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A Quick Interview with James T. Callum

Disclaimer: I understand that these questions will seem odd or out of place compared to what “could be asked”. I created these questions as they were interesting to me, and could be answered quickly, so I wouldn’t take up too much of the author’s time. As I’m known to say, this is a “no-nothing blog” and I’m a no-nothing writer, so even getting an author to answer a few of my questions is a joy. I am a subscriber of Mr. Callum’s Patreon account located here.

Taken from the author’s discord

About the author (taken directly from his website):

My name is James T. Callum and I’m not going to talk to you in the third person or make it seem like I’ve got some publisher or editor who has a bio on me.

This is just me, talking to you, the reader. I’m no different than you, I love reading and gaming just the same as everybody else.

In fact, I’ve loved reading for as long as I could remember. From the very first fantasy book I read, Wizard of Earthsea, I was hooked.

For just as long I’ve also been an avid gamer and DND player (as well as other tabletop RPGs). Chrono Trigger, Final Fantasy, Illusion of Gaia, and on through the years as stories and graphics became better and better.

You’ll be able to find hints of inspiration from all sorts of RPGs and video games in my works. From the Final Fantasy series to Warcraft, Age of Empires to Anno, and games like Dark Souls and Bloodborne. Because who doesn’t love a little cosmic horror thrown in for fun?

These games (and countless others) have inspired me ever since I was a kid, and they continue to serve as my muse now that I’m much older.

Writing has always been my greatest aspiration and with your help, I hope to make it a full-time job. At the time of this writing, I still work a day job like most people. It is only thanks to Patreon that I was able to dedicate some of my spare time to writing.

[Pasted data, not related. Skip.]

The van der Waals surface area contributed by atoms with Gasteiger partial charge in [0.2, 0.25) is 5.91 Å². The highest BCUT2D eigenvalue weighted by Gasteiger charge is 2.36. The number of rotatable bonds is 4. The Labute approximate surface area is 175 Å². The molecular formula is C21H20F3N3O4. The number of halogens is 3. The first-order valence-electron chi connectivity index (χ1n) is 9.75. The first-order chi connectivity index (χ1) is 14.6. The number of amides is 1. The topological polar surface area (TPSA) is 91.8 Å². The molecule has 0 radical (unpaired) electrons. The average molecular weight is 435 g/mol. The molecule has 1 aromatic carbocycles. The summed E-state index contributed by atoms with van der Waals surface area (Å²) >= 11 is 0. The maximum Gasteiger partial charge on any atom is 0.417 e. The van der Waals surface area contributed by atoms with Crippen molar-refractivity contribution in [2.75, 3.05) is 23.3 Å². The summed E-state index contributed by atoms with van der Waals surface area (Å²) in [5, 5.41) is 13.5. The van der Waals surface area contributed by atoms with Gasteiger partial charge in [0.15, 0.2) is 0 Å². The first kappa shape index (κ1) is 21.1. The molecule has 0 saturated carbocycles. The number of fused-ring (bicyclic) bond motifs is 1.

So, if you’d like to provide direct support and help me achieve my goal of writing full-time (so I can write even more stories for you awesome people!) you can hop on over to my Patreon page where you’ll find tons of content.

Patrons get access to advanced chapters of upcoming books, special discord roles and discussion channels, early releases of books before anyone else, maps, cover reveals, voting, and a lot more.

Question 1: What made you want to write litRPG and how has it affected your personal reading lists?

Answer 1: I’ve been an avid gamer (tabletop, trading cards, consoles, and of course PC) since I was a little kid when the NES first came out what I still consider my first RPG-like game, River City Ransom. I still love the bits out of that game, no pun intended.

When I learned that there was a genre that sat smack dab at the intersection between my two loves, telling stories and games, I was sold. I’ve always wanted to write. I have so many stories to tell, and if LitRPG hadn’t existed, I would have given typical Fantasy and Sci-Fi a go. Something I still plan on doing eventually.

As a LitRPG author, I’m also able to make game systems and design interesting spells/powers. I’ve always been incredibly dorky about mechanics and understanding them down to the decimal place. It’s something I just do naturally when I play games, and I love that I get to apply some of that passion to my works.

However, aside from just being aware LitRPGs exist, it hasn’t changed my reading lists much. The obvious being that I read LitRPGs because I like them, but I still read the gamut from children’s books like Percy Jackson and Alcatraz to high fantasy doorstopper books from some of the big names out there.

Question 2: How do your characters come alive to you? Are you more of a streamer (stream of consciousness) or an architect (plotter).

Answer 2: Not gonna lie, this is the first time I’ve heard of streamer! I’m fond of gardener/architect, but I assume every writer (still feels weird to include myself with that word) has some pedantic reason they prefer the terms they do.

But the gardening aspect works for me because I conceive the character and plant them. From that point forward I merely watch and document. I don’t force a scene because a beat needs x moment in it. My brain just doesn’t work like that, and I feel it makes the characters more lifelike because even I don’t know exactly what they’ll do.

The world puts them through their paces and some of them show a level of strength or cunning that I didn’t know they had. That’s also more-or-less how I write. It always feels weird saying it out loud (or typing it out, as it were) but I consider myself more of a cameraman recording the wild stuff that goes on in my mind, instead of a person that crafts a scene.